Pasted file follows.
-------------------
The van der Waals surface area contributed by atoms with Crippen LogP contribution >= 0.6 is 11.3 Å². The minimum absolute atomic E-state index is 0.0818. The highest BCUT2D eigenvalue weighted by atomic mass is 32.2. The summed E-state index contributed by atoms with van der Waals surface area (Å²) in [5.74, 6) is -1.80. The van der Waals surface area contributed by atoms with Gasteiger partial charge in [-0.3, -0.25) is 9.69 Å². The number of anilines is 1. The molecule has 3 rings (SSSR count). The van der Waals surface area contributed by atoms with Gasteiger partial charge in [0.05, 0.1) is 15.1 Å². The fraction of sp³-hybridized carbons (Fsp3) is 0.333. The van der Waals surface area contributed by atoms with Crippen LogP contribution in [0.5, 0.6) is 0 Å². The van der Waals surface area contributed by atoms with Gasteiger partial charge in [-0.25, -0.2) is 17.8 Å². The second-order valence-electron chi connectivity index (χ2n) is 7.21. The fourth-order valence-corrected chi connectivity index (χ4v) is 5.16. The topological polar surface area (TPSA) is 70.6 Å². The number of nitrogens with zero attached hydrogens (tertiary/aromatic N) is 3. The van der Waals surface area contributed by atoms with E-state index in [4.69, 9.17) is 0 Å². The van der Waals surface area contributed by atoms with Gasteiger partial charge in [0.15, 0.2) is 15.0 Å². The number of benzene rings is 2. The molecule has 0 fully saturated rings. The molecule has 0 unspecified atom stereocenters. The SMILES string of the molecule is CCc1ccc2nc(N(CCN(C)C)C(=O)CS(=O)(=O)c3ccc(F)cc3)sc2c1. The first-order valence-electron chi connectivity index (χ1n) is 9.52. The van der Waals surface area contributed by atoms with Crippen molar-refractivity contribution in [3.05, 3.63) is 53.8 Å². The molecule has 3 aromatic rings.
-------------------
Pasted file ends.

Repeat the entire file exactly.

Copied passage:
The van der Waals surface area contributed by atoms with Crippen LogP contribution >= 0.6 is 11.3 Å². The minimum absolute atomic E-state index is 0.0818. The highest BCUT2D eigenvalue weighted by atomic mass is 32.2. The summed E-state index contributed by atoms with van der Waals surface area (Å²) in [5.74, 6) is -1.80. The van der Waals surface area contributed by atoms with Gasteiger partial charge in [-0.3, -0.25) is 9.69 Å². The number of anilines is 1. The molecule has 3 rings (SSSR count). The van der Waals surface area contributed by atoms with Gasteiger partial charge in [0.05, 0.1) is 15.1 Å². The fraction of sp³-hybridized carbons (Fsp3) is 0.333. The van der Waals surface area contributed by atoms with Crippen LogP contribution in [0.5, 0.6) is 0 Å². The van der Waals surface area contributed by atoms with Gasteiger partial charge in [-0.25, -0.2) is 17.8 Å². The second-order valence-electron chi connectivity index (χ2n) is 7.21. The fourth-order valence-corrected chi connectivity index (χ4v) is 5.16. The topological polar surface area (TPSA) is 70.6 Å². The number of nitrogens with zero attached hydrogens (tertiary/aromatic N) is 3. The van der Waals surface area contributed by atoms with E-state index in [4.69, 9.17) is 0 Å². The van der Waals surface area contributed by atoms with Gasteiger partial charge in [0.15, 0.2) is 15.0 Å². The number of benzene rings is 2. The molecule has 0 fully saturated rings. The molecule has 0 unspecified atom stereocenters. The SMILES string of the molecule is CCc1ccc2nc(N(CCN(C)C)C(=O)CS(=O)(=O)c3ccc(F)cc3)sc2c1. The first-order valence-electron chi connectivity index (χ1n) is 9.52. The van der Waals surface area contributed by atoms with Crippen molar-refractivity contribution in [3.05, 3.63) is 53.8 Å². The molecule has 3 aromatic rings.